Here’s how to make a ‘turn’ for the better


This article first appeared in The Zweig Letter (ISSN 1068-1310) Issue # 838
Originally published 11/16/2009

Accelerating your invoice drafting process improves cash flow.

” In this economy, we’ve responded to tightening cash flow by slashing weeks from our invoice-turn.”

I recently had a conversation with a subconsultant friend (Bob) about our aggressive “invoice-turn.” I define invoice-turn as the time it takes to close the month, issue draft invoices, collect invoice mark-ups and supporting documents from project managers, create final invoices, and send them out for payment. I told Bob he needed to send an invoice to our office within the first few days of the month, to get it into our system and to our client. In this economy, we’ve responded to tightening cash flow by slashing weeks from our invoice-turn. Bob was amazed to hear we are sending out final invoices three to five days from the end of a billing cycle. I was equally surprised his firm regularly waited a month for project managers to complete invoices.

Before getting further on, I need to give credit where credit is due. I’m not currently responsible for the accounting functions of our business. One of my partners (the current managing partner) drew that short straw earlier this year. As it turns out, he is particularly effective at wringing waste from our business systems. Of course, he is supported by an effective accounting manager and a diligent administrative team. I should also admit I’ve often bristled at the focus we’ve placed on turning invoices. However, I cannot complain about the results, and I appreciate the improvements these measures have made to our bottom-line.

Turning invoices quickly is important for several reasons:

Invoices = Cash. Lingering invoices represent your firm’s capital sitting on the sidelines. You wouldn’t leave cash sitting randomly on your project managers’ desks. Get those invoices out so they can be collected. We spend a lot of energy collecting outstanding accounts receivables, and eliminating any time wasted by fiddling with invoices. Shortening your invoice-turn is low hanging fruit in the battle to improve cash flow.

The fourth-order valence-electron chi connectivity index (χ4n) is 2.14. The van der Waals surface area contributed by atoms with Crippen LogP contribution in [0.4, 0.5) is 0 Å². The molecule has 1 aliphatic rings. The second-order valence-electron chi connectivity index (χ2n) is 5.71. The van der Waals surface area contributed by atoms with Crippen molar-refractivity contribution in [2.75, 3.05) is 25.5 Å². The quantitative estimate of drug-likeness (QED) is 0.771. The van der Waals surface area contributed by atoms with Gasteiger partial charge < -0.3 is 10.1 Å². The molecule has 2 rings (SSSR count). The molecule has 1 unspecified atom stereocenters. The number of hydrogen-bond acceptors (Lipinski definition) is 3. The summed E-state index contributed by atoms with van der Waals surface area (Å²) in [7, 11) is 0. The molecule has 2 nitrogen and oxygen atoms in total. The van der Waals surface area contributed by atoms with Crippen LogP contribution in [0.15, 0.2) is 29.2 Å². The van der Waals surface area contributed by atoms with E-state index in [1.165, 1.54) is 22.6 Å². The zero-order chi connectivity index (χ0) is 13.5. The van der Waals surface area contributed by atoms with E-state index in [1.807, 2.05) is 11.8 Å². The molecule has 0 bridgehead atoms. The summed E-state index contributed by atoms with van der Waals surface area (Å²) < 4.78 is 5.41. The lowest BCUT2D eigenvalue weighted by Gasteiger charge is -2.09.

Quickly turned invoices are better invoices. Conversely, slowly turned invoices often indicate problems. Problem invoices sit on project managers’ desks because they are missing contracts, waiting for change order approvals, or because the PM doubts (for some reason) the collectability of the invoice. Use lingering invoices as indicators for project issues and immediately approach project managers to diagnose problems.

Clients reward prompt invoicing by paying those invoices quickly. The client more easily connects prompt invoices and fees to recently completed work. Don’t make your clients think back five to six weeks when evaluating the services described in your invoices. Enough said.

The following are four steps your firm can take to shorten your firm’s total invoice-turn:

Step #1: Put the right people in charge of your invoice process— I already said this, but it’s worth repeating. It takes a bulldog (or two) to change habits related to slow invoice-turn. There’s always a good excuse (I know, I’ve used them all). Also, enlist detail-oriented administrative assistants to help track invoices for departments or branch offices.

Step #2: Have a good project setup process— A good AEC-specific accounting system can automate your invoice drafting process. However, those systems are worthless if projects aren’t setup correctly. Put in place the forms and processes necessary, so invoices correctly show the billing address, categorized task fees, contract budgets, etc. A good timesheet approval process also speeds invoice-turn by reducing the invoice corrections required to final invoices.

Step #3: Pick an aggressive final invoice target date— Pick an audacious goal for turning your invoices and then communicate it clearly to the invoicing team. Try a two- or three-day turn goal. Make sure project managers and principals block out their calendars to complete invoices. Firm owners should commit to staying in the office on Tuesday (for example) until all invoices are drafted. Ripping off the invoice “band-aid” will result in less wasted time. Invoices were once a task I’d start-and-stop over the course of a week or two. This wasn’t efficient. Under our new constrained timeline, we quickly compile invoice drafts, identify and resolve issues, send the invoices out, and then get back to servicing our client’s needs.

Step #4: Put a solid invoice tracking system in place— Implement a solid invoice scoreboard and communicate the score several times a day during the invoicing process. This keeps everyone accountable and helps managers identify where assistance is needed. Our invoice scoreboard identifies completed invoices, project holds and write-offs, actual billed fees, and fees by project manager. You can’t improve this process unless you measure it.

Of course, invoice quality can’t be sacrificed when attempting to accelerate your invoice-turn. Invoices must be complete, descriptive, and must communicate the value delivered during the billing cycle. Invoices also shouldn’t be used as a primary tool for communicating project progress. Regular verbal client communication, written project updates, and solid contracts will reduce questions (or worse, surprises) in your invoicing. That having been said, firms that implement these four steps to fast invoice-turn will take an important step toward improved cash flow management.

Derrick Smith is a senior vice president at MacKay & Sposito, Inc. (M&S) (Vancouver, WA). Contact him

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